The Coastal Commission’s enforcement division issued a consent cease and desist and administrative penalty action against Paradise Point Resort before the Commission. Paradise Point is a luxury resort in Mission Bay with a long standing history of violating the Coastal Act, including obstructing public access and construction of an unpermitted water fountain, deck and pier. With the orders, the resort has agreed to remove unpermitted development blocking public access, restore two new public access points, add ADA features to the pier, initiate a public awareness campaign to advertise public access opportunities, provide public restrooms, fund a $500,000 environmental justice program to bring lower income students and their families from nearby communities for overnight stays with science and education recreational opportunities and pay a monetary penalty of $1 million. Enforcement staff estimated the total value of the penalties and fines as $4 million.
Why You Should Care
This is a big win for coastal access in Mission Bay and a testament to the Commission’s small but mighty enforcement division. The estimated $4.1 total million dollars in penalties, in addition to a $300,000/day for continued violations*, signals to private property owners that those who intentionally and repeatedly block access to the public’s right to accessing the coast will not go unnoticed. The inclusion of an environmental justice program with nuanced provisions for programs for lower-income students and their families will set the precedent that public access must go beyond parking and restrooms, although those are a necessity, at a minimum. That said, this case raises many questions. What is the dollar amount that can stop a multi-million dollar company from repeating their transgressions in the name of profit? In a case that is billed primarily as a public access case, why is the amount allocated towards the people who have actively been excluded from accessing the space only one-quarter of the total estimated penalty? Infrastructure improvements alone in the backyard of known repeat violators will be insufficient to truly provide equitable coastal access in and along the shore at Mission Bay.We must continue to move from simply physical access to the coast towards a more expansive view of coastal access that centers equity, belonging, and justice.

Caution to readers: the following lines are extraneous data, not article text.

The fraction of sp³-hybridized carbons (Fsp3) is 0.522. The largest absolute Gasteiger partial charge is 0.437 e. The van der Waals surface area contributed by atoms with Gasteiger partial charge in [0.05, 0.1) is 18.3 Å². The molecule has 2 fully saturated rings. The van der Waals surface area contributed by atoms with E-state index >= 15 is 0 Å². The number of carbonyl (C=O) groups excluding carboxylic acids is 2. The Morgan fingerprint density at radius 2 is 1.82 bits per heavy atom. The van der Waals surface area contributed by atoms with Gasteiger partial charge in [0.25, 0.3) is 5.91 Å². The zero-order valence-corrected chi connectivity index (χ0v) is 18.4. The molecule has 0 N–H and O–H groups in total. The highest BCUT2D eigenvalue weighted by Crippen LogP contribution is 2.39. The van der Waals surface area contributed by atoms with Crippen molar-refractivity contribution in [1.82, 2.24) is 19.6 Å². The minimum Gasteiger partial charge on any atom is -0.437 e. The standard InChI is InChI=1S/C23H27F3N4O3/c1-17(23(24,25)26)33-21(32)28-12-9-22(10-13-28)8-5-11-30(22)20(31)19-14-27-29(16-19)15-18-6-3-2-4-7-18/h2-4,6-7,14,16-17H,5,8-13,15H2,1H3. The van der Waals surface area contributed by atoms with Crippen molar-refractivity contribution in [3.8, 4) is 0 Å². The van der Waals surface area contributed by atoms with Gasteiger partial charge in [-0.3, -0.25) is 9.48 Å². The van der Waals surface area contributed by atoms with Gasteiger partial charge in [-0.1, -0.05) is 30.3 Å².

Negative Conservation Vote
Commissioners discussed the adequacy of the orders and prompted the Respondents to agree to additional temporary public access signs while restoration is underway over the coming months. Alternate Commissioner Gretchen Newsom highlighted the various continued violations being undertaken by the Respondent just days prior to the hearing, including a private event blocking access to public accessways. Commissioner Paloma Aguirre questioned how different dollar amounts for violations were determined, noting that the $500,000 allotted for an environmental justice program was only half of what the violator agreed to pay for the reconstruction of a pier, which, without adequate public signage, will mainly serve to act as an amenity for resort guests. Vice Chair Caryl Hart emphasized the importance of education for resort employees to ensure that all staff not only were aware of the importance of the public's right to access the shoreline, but would create a welcoming environment for all members of the public visiting the area, especially those participating in the environmental justice program.
Cease and Desist Orders